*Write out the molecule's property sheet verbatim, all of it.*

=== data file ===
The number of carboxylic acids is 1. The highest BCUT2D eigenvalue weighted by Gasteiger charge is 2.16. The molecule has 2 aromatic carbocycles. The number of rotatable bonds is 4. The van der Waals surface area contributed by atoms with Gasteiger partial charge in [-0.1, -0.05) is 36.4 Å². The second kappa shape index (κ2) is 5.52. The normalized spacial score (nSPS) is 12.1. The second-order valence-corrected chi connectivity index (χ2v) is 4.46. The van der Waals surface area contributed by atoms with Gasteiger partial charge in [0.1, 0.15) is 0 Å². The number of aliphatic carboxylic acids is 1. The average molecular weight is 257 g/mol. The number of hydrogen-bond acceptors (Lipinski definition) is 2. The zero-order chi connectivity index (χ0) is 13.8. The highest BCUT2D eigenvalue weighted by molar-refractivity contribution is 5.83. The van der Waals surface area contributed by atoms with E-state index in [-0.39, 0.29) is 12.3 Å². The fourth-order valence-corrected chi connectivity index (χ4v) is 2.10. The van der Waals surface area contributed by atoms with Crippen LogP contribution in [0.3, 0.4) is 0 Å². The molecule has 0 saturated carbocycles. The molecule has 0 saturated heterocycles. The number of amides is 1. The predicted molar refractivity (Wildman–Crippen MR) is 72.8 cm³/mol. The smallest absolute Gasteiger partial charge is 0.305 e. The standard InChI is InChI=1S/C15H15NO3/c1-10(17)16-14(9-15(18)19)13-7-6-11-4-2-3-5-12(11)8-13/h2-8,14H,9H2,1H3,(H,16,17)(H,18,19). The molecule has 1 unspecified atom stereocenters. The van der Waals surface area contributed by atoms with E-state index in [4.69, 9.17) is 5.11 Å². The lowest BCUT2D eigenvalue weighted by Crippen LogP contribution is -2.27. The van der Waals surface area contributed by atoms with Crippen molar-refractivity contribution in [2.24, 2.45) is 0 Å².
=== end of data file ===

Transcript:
The number of carboxylic acids is 1. The highest BCUT2D eigenvalue weighted by Gasteiger charge is 2.16. The molecule has 2 aromatic carbocycles. The number of rotatable bonds is 4. The van der Waals surface area contributed by atoms with Gasteiger partial charge in [-0.1, -0.05) is 36.4 Å². The second kappa shape index (κ2) is 5.52. The normalized spacial score (nSPS) is 12.1. The second-order valence-corrected chi connectivity index (χ2v) is 4.46. The van der Waals surface area contributed by atoms with Gasteiger partial charge in [0.1, 0.15) is 0 Å². The number of aliphatic carboxylic acids is 1. The average molecular weight is 257 g/mol. The number of hydrogen-bond acceptors (Lipinski definition) is 2. The zero-order chi connectivity index (χ0) is 13.8. The highest BCUT2D eigenvalue weighted by molar-refractivity contribution is 5.83. The van der Waals surface area contributed by atoms with E-state index in [-0.39, 0.29) is 12.3 Å². The fourth-order valence-corrected chi connectivity index (χ4v) is 2.10. The van der Waals surface area contributed by atoms with Crippen LogP contribution in [0.3, 0.4) is 0 Å². The molecule has 0 saturated carbocycles. The molecule has 0 saturated heterocycles. The number of amides is 1. The predicted molar refractivity (Wildman–Crippen MR) is 72.8 cm³/mol. The smallest absolute Gasteiger partial charge is 0.305 e. The standard InChI is InChI=1S/C15H15NO3/c1-10(17)16-14(9-15(18)19)13-7-6-11-4-2-3-5-12(11)8-13/h2-8,14H,9H2,1H3,(H,16,17)(H,18,19). The molecule has 1 unspecified atom stereocenters. The van der Waals surface area contributed by atoms with E-state index in [4.69, 9.17) is 5.11 Å². The lowest BCUT2D eigenvalue weighted by Crippen LogP contribution is -2.27. The van der Waals surface area contributed by atoms with Crippen molar-refractivity contribution in [2.24, 2.45) is 0 Å².